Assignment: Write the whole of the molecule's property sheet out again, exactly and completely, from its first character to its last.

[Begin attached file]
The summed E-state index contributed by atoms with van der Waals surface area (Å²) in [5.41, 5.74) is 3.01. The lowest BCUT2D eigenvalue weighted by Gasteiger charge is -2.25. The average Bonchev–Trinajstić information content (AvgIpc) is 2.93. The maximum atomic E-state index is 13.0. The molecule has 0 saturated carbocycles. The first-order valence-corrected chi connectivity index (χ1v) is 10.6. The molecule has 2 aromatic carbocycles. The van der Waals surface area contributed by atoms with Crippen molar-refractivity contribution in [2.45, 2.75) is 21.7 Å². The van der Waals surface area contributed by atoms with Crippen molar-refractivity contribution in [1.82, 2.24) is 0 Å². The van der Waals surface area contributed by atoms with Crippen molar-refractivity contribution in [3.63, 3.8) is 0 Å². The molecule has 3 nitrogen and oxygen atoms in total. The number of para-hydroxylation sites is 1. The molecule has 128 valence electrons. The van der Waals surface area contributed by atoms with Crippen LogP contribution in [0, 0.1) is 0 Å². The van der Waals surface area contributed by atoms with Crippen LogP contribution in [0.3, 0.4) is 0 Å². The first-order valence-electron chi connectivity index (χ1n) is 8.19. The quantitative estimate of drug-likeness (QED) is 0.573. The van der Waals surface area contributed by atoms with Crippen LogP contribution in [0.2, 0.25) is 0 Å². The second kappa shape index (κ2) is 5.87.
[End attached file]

The summed E-state index contributed by atoms with van der Waals surface area (Å²) in [5.41, 5.74) is 3.01. The lowest BCUT2D eigenvalue weighted by Gasteiger charge is -2.25. The average Bonchev–Trinajstić information content (AvgIpc) is 2.93. The maximum atomic E-state index is 13.0. The molecule has 0 saturated carbocycles. The first-order valence-corrected chi connectivity index (χ1v) is 10.6. The molecule has 2 aromatic carbocycles. The van der Waals surface area contributed by atoms with Crippen molar-refractivity contribution in [2.45, 2.75) is 21.7 Å². The van der Waals surface area contributed by atoms with Crippen molar-refractivity contribution in [1.82, 2.24) is 0 Å². The van der Waals surface area contributed by atoms with Crippen molar-refractivity contribution in [3.63, 3.8) is 0 Å². The molecule has 3 nitrogen and oxygen atoms in total. The number of para-hydroxylation sites is 1. The molecule has 128 valence electrons. The van der Waals surface area contributed by atoms with Crippen LogP contribution in [0, 0.1) is 0 Å². The van der Waals surface area contributed by atoms with Crippen LogP contribution in [0.3, 0.4) is 0 Å². The first-order valence-electron chi connectivity index (χ1n) is 8.19. The quantitative estimate of drug-likeness (QED) is 0.573. The van der Waals surface area contributed by atoms with Crippen LogP contribution in [0.2, 0.25) is 0 Å². The second kappa shape index (κ2) is 5.87.